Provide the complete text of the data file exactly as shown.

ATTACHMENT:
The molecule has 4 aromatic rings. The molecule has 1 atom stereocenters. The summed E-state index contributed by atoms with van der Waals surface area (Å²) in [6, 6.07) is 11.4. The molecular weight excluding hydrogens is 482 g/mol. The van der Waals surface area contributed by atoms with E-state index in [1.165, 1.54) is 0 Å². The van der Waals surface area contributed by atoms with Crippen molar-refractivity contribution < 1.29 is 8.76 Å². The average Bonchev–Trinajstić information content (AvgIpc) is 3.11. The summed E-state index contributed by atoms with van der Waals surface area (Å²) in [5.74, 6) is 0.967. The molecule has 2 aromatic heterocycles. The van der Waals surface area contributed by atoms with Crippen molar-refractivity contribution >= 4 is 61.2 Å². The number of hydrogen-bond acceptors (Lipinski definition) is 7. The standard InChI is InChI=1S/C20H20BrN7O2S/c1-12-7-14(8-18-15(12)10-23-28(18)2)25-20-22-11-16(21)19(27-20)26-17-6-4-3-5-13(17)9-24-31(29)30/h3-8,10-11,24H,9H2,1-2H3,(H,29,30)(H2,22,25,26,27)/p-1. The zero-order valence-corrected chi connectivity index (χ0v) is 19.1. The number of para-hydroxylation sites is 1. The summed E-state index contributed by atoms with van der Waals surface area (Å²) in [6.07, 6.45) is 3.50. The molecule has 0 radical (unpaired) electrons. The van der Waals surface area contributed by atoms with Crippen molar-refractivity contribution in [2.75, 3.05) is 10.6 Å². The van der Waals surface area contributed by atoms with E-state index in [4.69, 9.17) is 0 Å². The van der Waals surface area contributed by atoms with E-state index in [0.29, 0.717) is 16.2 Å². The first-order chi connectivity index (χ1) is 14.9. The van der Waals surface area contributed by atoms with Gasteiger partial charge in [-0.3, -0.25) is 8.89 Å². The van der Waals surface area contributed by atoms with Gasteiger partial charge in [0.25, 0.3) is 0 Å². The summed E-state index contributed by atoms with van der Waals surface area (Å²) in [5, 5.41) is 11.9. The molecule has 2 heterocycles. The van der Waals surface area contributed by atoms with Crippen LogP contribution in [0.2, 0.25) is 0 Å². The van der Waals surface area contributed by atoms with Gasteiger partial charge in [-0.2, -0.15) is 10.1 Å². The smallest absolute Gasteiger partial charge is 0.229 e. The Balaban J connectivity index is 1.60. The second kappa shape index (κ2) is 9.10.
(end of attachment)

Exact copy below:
The molecule has 4 aromatic rings. The molecule has 1 atom stereocenters. The summed E-state index contributed by atoms with van der Waals surface area (Å²) in [6, 6.07) is 11.4. The molecular weight excluding hydrogens is 482 g/mol. The van der Waals surface area contributed by atoms with E-state index in [1.165, 1.54) is 0 Å². The van der Waals surface area contributed by atoms with Crippen molar-refractivity contribution < 1.29 is 8.76 Å². The average Bonchev–Trinajstić information content (AvgIpc) is 3.11. The summed E-state index contributed by atoms with van der Waals surface area (Å²) in [5.74, 6) is 0.967. The molecule has 2 aromatic heterocycles. The van der Waals surface area contributed by atoms with Crippen molar-refractivity contribution >= 4 is 61.2 Å². The number of hydrogen-bond acceptors (Lipinski definition) is 7. The standard InChI is InChI=1S/C20H20BrN7O2S/c1-12-7-14(8-18-15(12)10-23-28(18)2)25-20-22-11-16(21)19(27-20)26-17-6-4-3-5-13(17)9-24-31(29)30/h3-8,10-11,24H,9H2,1-2H3,(H,29,30)(H2,22,25,26,27)/p-1. The zero-order valence-corrected chi connectivity index (χ0v) is 19.1. The number of para-hydroxylation sites is 1. The summed E-state index contributed by atoms with van der Waals surface area (Å²) in [6.07, 6.45) is 3.50. The molecule has 0 radical (unpaired) electrons. The van der Waals surface area contributed by atoms with Crippen molar-refractivity contribution in [2.75, 3.05) is 10.6 Å². The van der Waals surface area contributed by atoms with E-state index in [4.69, 9.17) is 0 Å². The van der Waals surface area contributed by atoms with E-state index in [0.29, 0.717) is 16.2 Å². The first-order chi connectivity index (χ1) is 14.9. The van der Waals surface area contributed by atoms with Gasteiger partial charge in [-0.3, -0.25) is 8.89 Å². The van der Waals surface area contributed by atoms with Gasteiger partial charge in [0.25, 0.3) is 0 Å². The summed E-state index contributed by atoms with van der Waals surface area (Å²) in [5, 5.41) is 11.9. The molecule has 2 heterocycles. The van der Waals surface area contributed by atoms with Crippen LogP contribution in [0.2, 0.25) is 0 Å². The van der Waals surface area contributed by atoms with Gasteiger partial charge in [-0.2, -0.15) is 10.1 Å². The smallest absolute Gasteiger partial charge is 0.229 e. The Balaban J connectivity index is 1.60. The second kappa shape index (κ2) is 9.10.